Interestingly, psychological interventions are almost entirely neglected in Hari’s work, so the false dichotomy is entirely between organic and social/environmental remedies. Cognitive behavioural therapy, one of the most common talking therapies for depression, is mentioned precisely once in the book, and very near the end, in a paragraph also covering psychotherapy. The rest of the chapter (chapter 20) is devoted to sympathetic joy meditation as psychological change. There’s a lot of evidence for sympathetic joy meditation presented, including an fMRI study of its effect on empathy, its ability to reduce intergroup bias, its effect on altruism. These are all cited in a footnote for a paragraph claiming that 58% of people who don’t have this treatment become depressed again, compared to 38% of people trained in meditation. I think that particular statistic might feature in the other footnoted study, which is from a self-help book called The Buddha Pill, which I cannot access to check its scientific rigour.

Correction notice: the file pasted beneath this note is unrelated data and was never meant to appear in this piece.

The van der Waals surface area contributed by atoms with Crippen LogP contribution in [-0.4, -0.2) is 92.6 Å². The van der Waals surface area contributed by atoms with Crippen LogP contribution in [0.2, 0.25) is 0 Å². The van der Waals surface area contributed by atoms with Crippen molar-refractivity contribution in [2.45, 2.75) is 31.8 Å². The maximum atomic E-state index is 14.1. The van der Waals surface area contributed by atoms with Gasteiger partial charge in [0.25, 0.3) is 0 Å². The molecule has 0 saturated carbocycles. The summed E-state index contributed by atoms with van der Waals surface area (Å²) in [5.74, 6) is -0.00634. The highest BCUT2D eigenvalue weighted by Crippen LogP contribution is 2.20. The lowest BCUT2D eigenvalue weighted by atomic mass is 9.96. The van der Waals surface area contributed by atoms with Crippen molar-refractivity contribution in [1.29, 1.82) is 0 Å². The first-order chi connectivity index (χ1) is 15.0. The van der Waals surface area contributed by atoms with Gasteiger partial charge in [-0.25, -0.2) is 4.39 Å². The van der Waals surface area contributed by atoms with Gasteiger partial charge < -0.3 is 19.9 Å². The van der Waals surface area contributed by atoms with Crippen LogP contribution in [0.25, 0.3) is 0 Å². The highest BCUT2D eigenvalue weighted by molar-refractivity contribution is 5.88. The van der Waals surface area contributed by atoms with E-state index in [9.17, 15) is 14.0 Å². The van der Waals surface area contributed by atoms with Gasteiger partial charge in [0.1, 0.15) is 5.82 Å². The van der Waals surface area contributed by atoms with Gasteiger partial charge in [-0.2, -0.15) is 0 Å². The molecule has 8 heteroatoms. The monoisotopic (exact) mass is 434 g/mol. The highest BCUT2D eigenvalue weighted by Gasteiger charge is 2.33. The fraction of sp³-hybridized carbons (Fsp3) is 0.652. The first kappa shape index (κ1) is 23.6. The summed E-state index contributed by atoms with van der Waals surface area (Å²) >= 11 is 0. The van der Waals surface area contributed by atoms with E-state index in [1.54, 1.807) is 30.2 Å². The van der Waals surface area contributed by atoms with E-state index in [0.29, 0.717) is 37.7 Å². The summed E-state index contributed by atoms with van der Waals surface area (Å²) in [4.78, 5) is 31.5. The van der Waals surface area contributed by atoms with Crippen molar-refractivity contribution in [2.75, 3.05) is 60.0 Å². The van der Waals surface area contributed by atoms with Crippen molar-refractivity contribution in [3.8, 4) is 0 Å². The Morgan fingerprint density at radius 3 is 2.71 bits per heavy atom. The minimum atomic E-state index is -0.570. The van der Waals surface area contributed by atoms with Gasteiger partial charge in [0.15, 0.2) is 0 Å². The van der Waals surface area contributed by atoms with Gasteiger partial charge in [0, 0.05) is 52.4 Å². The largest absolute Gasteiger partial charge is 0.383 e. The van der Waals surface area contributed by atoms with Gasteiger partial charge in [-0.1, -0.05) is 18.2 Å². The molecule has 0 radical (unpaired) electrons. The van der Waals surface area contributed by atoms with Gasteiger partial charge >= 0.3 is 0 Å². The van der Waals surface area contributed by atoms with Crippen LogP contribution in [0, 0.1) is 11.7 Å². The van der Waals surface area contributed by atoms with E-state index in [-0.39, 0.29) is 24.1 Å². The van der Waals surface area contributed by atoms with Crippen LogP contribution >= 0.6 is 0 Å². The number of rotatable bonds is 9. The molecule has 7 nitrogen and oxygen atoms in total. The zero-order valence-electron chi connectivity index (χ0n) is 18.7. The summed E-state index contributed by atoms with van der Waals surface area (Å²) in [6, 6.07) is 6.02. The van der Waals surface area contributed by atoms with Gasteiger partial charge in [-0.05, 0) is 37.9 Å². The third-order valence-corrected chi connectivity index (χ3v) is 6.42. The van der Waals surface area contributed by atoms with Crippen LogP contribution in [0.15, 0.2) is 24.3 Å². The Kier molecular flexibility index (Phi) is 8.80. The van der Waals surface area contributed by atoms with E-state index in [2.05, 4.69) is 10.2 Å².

There is meanwhile a vast bulk of evidence for the talking therapies which barely even receive lip service–CBT is so well-studied, there’s even a meta-analysis of meta-analyses!

To those with an interest in treating it, “biopsychosocial” is a word which is often used to describe the relationships between the well-documented causes and treatments of depression. In Hari’s book on depression, this word appears precisely twice, and both to bolster claims that doctors are getting it all wrong.